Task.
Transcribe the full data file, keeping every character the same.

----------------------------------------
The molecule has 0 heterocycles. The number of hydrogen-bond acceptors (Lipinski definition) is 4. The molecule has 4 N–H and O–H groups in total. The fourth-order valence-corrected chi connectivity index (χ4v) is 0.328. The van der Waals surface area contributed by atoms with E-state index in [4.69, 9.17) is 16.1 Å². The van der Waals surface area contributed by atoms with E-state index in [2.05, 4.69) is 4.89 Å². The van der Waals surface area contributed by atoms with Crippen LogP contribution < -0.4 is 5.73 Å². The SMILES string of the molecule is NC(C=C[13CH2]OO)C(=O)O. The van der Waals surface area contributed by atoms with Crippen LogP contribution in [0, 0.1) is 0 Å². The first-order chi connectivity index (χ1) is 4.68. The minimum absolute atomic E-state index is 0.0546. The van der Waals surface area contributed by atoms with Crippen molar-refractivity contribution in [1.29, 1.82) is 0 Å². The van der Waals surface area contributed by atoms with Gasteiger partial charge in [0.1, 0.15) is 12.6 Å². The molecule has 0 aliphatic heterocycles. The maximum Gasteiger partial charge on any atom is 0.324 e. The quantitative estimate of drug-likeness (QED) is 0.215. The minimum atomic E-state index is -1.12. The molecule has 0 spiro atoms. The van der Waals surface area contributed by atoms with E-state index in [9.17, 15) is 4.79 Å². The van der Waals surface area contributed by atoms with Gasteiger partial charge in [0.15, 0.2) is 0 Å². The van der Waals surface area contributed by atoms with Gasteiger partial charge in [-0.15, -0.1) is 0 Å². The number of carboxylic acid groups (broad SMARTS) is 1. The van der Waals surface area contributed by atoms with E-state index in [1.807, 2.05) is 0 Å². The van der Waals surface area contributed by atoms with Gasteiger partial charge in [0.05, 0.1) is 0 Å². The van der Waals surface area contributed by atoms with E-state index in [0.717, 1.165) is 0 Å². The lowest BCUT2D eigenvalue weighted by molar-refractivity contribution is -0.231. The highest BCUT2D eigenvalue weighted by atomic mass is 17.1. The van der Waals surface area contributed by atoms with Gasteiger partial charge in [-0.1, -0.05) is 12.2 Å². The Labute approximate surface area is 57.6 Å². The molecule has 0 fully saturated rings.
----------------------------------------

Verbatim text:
The molecule has 0 heterocycles. The number of hydrogen-bond acceptors (Lipinski definition) is 4. The molecule has 4 N–H and O–H groups in total. The fourth-order valence-corrected chi connectivity index (χ4v) is 0.328. The van der Waals surface area contributed by atoms with E-state index in [4.69, 9.17) is 16.1 Å². The van der Waals surface area contributed by atoms with E-state index in [2.05, 4.69) is 4.89 Å². The van der Waals surface area contributed by atoms with Crippen LogP contribution < -0.4 is 5.73 Å². The SMILES string of the molecule is NC(C=C[13CH2]OO)C(=O)O. The van der Waals surface area contributed by atoms with Crippen LogP contribution in [0, 0.1) is 0 Å². The first-order chi connectivity index (χ1) is 4.68. The minimum absolute atomic E-state index is 0.0546. The van der Waals surface area contributed by atoms with Crippen molar-refractivity contribution in [1.29, 1.82) is 0 Å². The van der Waals surface area contributed by atoms with Gasteiger partial charge in [0.1, 0.15) is 12.6 Å². The molecule has 0 aliphatic heterocycles. The maximum Gasteiger partial charge on any atom is 0.324 e. The quantitative estimate of drug-likeness (QED) is 0.215. The minimum atomic E-state index is -1.12. The molecule has 0 spiro atoms. The van der Waals surface area contributed by atoms with E-state index in [9.17, 15) is 4.79 Å². The van der Waals surface area contributed by atoms with Gasteiger partial charge in [0.15, 0.2) is 0 Å². The van der Waals surface area contributed by atoms with Gasteiger partial charge in [-0.15, -0.1) is 0 Å². The number of carboxylic acid groups (broad SMARTS) is 1. The van der Waals surface area contributed by atoms with E-state index in [1.807, 2.05) is 0 Å². The van der Waals surface area contributed by atoms with Gasteiger partial charge in [0.05, 0.1) is 0 Å². The van der Waals surface area contributed by atoms with E-state index in [0.717, 1.165) is 0 Å². The lowest BCUT2D eigenvalue weighted by molar-refractivity contribution is -0.231. The highest BCUT2D eigenvalue weighted by atomic mass is 17.1. The van der Waals surface area contributed by atoms with Gasteiger partial charge in [-0.1, -0.05) is 12.2 Å². The Labute approximate surface area is 57.6 Å². The molecule has 0 fully saturated rings.